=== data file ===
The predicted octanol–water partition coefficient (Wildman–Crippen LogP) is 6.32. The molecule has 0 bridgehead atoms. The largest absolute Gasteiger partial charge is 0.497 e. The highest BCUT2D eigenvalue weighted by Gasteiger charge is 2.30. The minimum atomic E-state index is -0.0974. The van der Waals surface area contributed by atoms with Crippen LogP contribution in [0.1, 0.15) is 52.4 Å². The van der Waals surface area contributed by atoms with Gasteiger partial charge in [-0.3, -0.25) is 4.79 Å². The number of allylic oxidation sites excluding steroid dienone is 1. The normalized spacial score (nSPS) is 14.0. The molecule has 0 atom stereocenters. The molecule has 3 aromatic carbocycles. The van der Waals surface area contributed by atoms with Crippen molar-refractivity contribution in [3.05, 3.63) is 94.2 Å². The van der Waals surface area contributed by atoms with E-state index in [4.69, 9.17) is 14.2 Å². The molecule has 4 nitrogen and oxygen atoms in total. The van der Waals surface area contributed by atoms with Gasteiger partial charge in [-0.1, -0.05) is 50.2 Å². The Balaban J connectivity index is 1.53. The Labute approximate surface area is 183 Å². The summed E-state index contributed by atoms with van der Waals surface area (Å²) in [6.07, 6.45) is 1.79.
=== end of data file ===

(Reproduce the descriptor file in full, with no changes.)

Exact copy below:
The predicted octanol–water partition coefficient (Wildman–Crippen LogP) is 6.32. The molecule has 0 bridgehead atoms. The largest absolute Gasteiger partial charge is 0.497 e. The highest BCUT2D eigenvalue weighted by Gasteiger charge is 2.30. The minimum atomic E-state index is -0.0974. The van der Waals surface area contributed by atoms with Crippen LogP contribution in [0.1, 0.15) is 52.4 Å². The van der Waals surface area contributed by atoms with Gasteiger partial charge in [-0.3, -0.25) is 4.79 Å². The number of allylic oxidation sites excluding steroid dienone is 1. The normalized spacial score (nSPS) is 14.0. The molecule has 0 atom stereocenters. The molecule has 3 aromatic carbocycles. The van der Waals surface area contributed by atoms with Crippen molar-refractivity contribution in [3.05, 3.63) is 94.2 Å². The van der Waals surface area contributed by atoms with E-state index in [4.69, 9.17) is 14.2 Å². The molecule has 4 nitrogen and oxygen atoms in total. The van der Waals surface area contributed by atoms with Gasteiger partial charge in [-0.1, -0.05) is 50.2 Å². The Balaban J connectivity index is 1.53. The Labute approximate surface area is 183 Å². The summed E-state index contributed by atoms with van der Waals surface area (Å²) in [6.07, 6.45) is 1.79.